- Option I is the traditional physics major, designed principally for students who wish to pursue graduate study in physics and related fields.
- Option II is for those who have interests in electronics engineering. Many students in Option II take additional coursework in computer science.
- Physics Teaching certifies graduates to teach high school physics and physical science for grades 9-12.
- Physical Science Teaching certifies graduates to teach high school physics, chemistry, and physical science for grades 9-12.
Pass/No Pass Credit (P/NC) Courses
Except for internships and practica, students must take all courses in their major, minor, options, concentrations and licensures on a grade-only basis. Any course not required for a major or minor may be taken on a pass/no credit basis. Courses offered on a pass/no credit-only or grade-only basis are so designated in the course descriptions.
Honors in Physics Program
Eligibility: To be accepted into the Honors in Physics Program, a student must:
- Be a physics major and have completed 20 semester hours of physics.
- Have at least a 3.0 GPA both overall and within the major.
- Identify a WSU faculty member who is willing to serve as a research advisor.
- Apply to the Physics Department for admission to the program.
Participation: Students who are accepted into the program are expected to:
- Maintain a 3.0 GPA overall and within the major.
- Make steady progress toward the goals of the research program.
- Write an acceptable honors thesis describing the research.
- Give a seminar describing the research to fellow honors students and faculty.
- Present the results of the research study at an appropriate regional meeting.
Completion: Upon graduation, students who successfully complete the Honors in Physics Program receive the following recognition of their accomplishments:
- Official transcripts are stamped with the words “Graduated with Honors in Physics.”
- Transcripts include the title of their honors thesis.
- Graduation status (Honors in Physics) is acknowledged on the graduation program and during the graduation ceremonies.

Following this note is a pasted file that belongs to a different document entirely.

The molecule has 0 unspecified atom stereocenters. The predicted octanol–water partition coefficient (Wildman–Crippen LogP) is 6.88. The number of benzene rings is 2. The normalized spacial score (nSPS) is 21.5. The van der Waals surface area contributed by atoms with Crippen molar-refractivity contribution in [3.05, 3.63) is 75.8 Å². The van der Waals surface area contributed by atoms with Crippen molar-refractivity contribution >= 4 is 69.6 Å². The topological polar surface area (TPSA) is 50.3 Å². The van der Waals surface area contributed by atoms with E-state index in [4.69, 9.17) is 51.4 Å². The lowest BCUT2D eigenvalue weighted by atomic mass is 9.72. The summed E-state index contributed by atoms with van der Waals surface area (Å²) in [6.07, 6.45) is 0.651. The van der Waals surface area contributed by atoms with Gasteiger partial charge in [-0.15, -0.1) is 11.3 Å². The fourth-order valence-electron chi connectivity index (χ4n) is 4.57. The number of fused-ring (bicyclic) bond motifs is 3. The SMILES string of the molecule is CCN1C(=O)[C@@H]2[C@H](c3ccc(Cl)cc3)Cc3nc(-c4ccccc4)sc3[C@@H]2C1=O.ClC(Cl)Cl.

General Education Program Intensive Requirements
Students may use intensive courses to satisfy both General Education Program and major requirements. Intensive courses will usually be in the student’s major or minor program. The Physics Department offers the following intensive courses in the General Education Program:
Math/Critical Analysis (◆)
Intensive courses that can be used to satisfy physics major/minor requirements are identified in the lists of required courses and electives in this section.
FAA Airway Science Certification Program
146-162 S.H. (FAA Airway Science Certification)
120 Pasteur Hall (507.452.2220)
George Bolon (Advisor)
The Federal Aviation Administration (FAA), along with the aviation industry, has recognized the need for a cadre of well-qualified men and women to support the national airspace system of the future. Therefore, the FAA initiated the Airway Science curriculum to prepare the next generation of aviation technicians, managers, and aircraft crew members. The FAA has approved WSU as an Airway Science University; WSU offers an Airway Science Program with two options: Computer Science Option and Management Option. When students in the Airway Science Program satisfy the respective major department degree requirements, they are granted either of the following degrees:
- BS in Computer Science with a Physics/Airway Science/Aviation minor
- BS in Business Administration with a Physics/Airway Science/Aviation minor
To fulfill the curriculum for FAA Airway Science Certification, students must complete additional requirements beyond the bachelor degree as outlined in this section.
Airway Science Options
The FAA Airway Science curriculum requirements are subject to change by the Federal Aviation Administration. Therefore, this catalog may not show the latest requirements. See the Airway Science faculty advisor for more information.